I too have been presented with some challenges. I was out for an entire week with the flu last week and on top of needing to drink a TON of water; I had aches and pains all over and had to take a bubble bath….however I think I made up for that by not showering or using ANY water at all for a couple days while only eating soup once daily and sleeping the rest of the day away! I’m finally feeling back to normal and just noticed in my email a note from UNICEF about World Water Day – March 22nd. Here’s a snippet on it:
What if the one-litre bottle of water you carry around during your busy day not only had to quench your thirst, but had to be used for all of your drinking, cooking and washing needs for the next few days?
Solange Tuyishime remembers exactly how that feels – except she was responsible for fetching and carrying 40 litres of water on a dangerous four-hour journey several times a week. Solange, a Rwandan refugee forced to flee with her family to a camp in Congo, was just 12 at the time. Now 26 and an accomplished young Canadian, Solange is the official spokesperson for UNICEF’s 2010 Walk for Water campaign.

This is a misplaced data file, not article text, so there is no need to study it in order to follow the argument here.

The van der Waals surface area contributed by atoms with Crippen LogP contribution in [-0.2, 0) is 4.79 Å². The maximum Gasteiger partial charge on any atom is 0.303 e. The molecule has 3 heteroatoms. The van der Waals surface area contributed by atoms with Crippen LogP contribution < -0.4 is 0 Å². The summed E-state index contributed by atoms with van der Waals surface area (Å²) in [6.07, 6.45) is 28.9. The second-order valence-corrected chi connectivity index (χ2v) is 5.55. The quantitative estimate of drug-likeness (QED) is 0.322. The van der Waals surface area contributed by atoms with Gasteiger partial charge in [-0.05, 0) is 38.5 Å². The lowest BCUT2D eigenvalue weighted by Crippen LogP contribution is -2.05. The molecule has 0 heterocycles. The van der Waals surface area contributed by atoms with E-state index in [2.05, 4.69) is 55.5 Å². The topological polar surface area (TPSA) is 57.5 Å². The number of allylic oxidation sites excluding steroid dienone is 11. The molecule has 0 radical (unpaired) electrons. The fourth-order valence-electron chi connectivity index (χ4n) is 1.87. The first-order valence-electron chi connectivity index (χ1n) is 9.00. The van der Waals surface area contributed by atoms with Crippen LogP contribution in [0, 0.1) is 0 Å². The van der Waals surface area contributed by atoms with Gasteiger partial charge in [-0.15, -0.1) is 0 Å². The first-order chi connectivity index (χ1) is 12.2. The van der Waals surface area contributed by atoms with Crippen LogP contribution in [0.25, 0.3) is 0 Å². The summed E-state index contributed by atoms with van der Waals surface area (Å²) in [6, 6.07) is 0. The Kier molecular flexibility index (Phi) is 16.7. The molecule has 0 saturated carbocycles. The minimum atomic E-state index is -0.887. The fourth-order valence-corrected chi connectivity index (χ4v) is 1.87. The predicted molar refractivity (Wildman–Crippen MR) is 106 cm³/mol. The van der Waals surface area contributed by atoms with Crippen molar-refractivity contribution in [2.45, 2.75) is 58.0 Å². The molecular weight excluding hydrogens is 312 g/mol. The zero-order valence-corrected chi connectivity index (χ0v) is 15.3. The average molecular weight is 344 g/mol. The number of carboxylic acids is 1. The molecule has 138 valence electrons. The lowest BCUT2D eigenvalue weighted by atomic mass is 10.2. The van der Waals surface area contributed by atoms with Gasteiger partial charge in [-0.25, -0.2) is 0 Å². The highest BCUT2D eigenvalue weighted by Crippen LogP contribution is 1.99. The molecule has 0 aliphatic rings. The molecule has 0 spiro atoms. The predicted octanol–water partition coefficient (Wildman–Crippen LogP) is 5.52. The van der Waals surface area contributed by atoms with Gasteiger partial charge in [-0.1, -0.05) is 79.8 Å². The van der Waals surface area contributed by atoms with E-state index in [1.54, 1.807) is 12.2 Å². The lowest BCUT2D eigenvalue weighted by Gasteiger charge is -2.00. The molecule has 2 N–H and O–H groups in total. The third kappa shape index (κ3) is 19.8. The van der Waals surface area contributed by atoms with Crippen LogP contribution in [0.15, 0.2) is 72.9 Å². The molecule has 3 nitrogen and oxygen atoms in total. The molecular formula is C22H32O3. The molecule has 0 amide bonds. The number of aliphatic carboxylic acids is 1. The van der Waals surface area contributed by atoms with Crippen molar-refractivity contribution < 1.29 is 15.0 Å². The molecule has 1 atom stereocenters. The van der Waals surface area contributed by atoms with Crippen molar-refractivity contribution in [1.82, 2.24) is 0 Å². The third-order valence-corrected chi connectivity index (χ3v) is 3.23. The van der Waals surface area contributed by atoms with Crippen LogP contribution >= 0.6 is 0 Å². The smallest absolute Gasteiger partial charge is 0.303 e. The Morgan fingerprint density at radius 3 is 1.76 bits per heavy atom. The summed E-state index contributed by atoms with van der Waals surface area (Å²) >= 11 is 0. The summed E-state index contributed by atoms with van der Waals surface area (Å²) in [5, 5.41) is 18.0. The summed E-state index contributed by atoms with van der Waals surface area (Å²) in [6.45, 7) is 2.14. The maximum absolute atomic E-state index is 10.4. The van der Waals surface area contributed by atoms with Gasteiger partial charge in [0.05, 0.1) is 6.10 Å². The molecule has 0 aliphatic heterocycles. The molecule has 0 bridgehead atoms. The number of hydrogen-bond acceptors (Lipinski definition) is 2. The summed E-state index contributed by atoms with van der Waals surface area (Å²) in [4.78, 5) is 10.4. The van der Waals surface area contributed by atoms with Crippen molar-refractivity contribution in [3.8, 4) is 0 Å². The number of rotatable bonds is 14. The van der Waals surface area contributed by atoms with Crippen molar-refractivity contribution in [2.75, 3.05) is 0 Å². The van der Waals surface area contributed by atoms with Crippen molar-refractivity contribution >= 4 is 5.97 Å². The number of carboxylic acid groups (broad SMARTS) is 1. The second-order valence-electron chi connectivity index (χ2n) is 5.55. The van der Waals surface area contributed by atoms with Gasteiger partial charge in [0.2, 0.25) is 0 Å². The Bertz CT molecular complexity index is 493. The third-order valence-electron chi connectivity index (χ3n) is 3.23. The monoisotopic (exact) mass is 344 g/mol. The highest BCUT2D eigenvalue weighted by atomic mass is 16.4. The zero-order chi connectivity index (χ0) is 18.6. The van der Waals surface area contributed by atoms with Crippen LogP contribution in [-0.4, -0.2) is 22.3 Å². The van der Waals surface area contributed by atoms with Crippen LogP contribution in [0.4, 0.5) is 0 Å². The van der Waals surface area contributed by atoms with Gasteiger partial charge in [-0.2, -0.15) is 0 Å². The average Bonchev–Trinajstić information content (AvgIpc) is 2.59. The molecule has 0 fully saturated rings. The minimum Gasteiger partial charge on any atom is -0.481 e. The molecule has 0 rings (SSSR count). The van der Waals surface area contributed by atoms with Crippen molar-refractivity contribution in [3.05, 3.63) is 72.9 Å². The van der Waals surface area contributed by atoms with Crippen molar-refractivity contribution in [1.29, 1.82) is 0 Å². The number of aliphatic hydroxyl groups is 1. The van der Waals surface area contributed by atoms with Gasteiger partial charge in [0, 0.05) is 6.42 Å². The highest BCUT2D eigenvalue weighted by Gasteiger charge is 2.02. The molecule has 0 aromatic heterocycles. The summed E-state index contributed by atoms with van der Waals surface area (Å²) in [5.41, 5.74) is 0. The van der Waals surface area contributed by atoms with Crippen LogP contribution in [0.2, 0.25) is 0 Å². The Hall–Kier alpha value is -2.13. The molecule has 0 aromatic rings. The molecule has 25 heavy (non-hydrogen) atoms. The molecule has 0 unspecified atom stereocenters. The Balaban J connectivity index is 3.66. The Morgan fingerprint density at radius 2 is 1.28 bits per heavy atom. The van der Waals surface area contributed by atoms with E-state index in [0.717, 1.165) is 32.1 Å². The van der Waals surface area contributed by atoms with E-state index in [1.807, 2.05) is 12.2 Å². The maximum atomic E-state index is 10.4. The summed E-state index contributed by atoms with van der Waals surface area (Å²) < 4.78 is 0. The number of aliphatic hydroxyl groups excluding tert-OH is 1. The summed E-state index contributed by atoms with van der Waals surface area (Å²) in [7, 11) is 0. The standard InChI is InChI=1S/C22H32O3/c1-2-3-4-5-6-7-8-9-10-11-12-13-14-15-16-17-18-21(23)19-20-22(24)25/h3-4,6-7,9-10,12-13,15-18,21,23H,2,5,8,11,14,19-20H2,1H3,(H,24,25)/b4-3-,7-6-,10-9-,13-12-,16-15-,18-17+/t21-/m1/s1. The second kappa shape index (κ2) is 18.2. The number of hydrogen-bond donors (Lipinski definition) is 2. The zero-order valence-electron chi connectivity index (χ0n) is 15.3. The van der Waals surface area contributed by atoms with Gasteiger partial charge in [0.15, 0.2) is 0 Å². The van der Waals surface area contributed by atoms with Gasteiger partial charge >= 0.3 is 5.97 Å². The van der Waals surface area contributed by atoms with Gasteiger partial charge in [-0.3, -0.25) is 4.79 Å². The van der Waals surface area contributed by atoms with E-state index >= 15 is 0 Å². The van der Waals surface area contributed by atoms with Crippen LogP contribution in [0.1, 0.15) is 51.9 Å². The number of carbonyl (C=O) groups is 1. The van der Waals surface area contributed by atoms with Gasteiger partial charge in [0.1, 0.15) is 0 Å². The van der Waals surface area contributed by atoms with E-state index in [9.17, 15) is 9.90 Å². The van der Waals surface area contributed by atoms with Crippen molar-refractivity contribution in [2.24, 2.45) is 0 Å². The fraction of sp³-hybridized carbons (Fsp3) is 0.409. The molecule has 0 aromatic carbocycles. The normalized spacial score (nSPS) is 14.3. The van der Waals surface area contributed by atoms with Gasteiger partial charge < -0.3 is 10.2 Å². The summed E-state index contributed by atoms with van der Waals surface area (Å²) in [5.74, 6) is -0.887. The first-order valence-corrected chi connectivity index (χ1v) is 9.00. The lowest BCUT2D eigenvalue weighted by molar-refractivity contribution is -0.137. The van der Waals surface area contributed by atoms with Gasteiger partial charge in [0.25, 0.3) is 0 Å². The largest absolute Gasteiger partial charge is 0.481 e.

Walk for Water is part of World Water Day on Monday, March 22nd. It’s a day to focus on how we can better manage and sustain global fresh water, so that all children and families have access to this precious resource. Consider these facts:
- Young children are the most vulnerable to the ill effects of unsafe water and poor sanitation.
- Poor sanitation, water and hygiene have many serious repercussions. Children – and particularly girls – are denied their right to education because their schools lack private and decent sanitation facilities. Women and girls are forced to spend large parts of their day fetching water
Learn more about World Water Day and how you can get involved.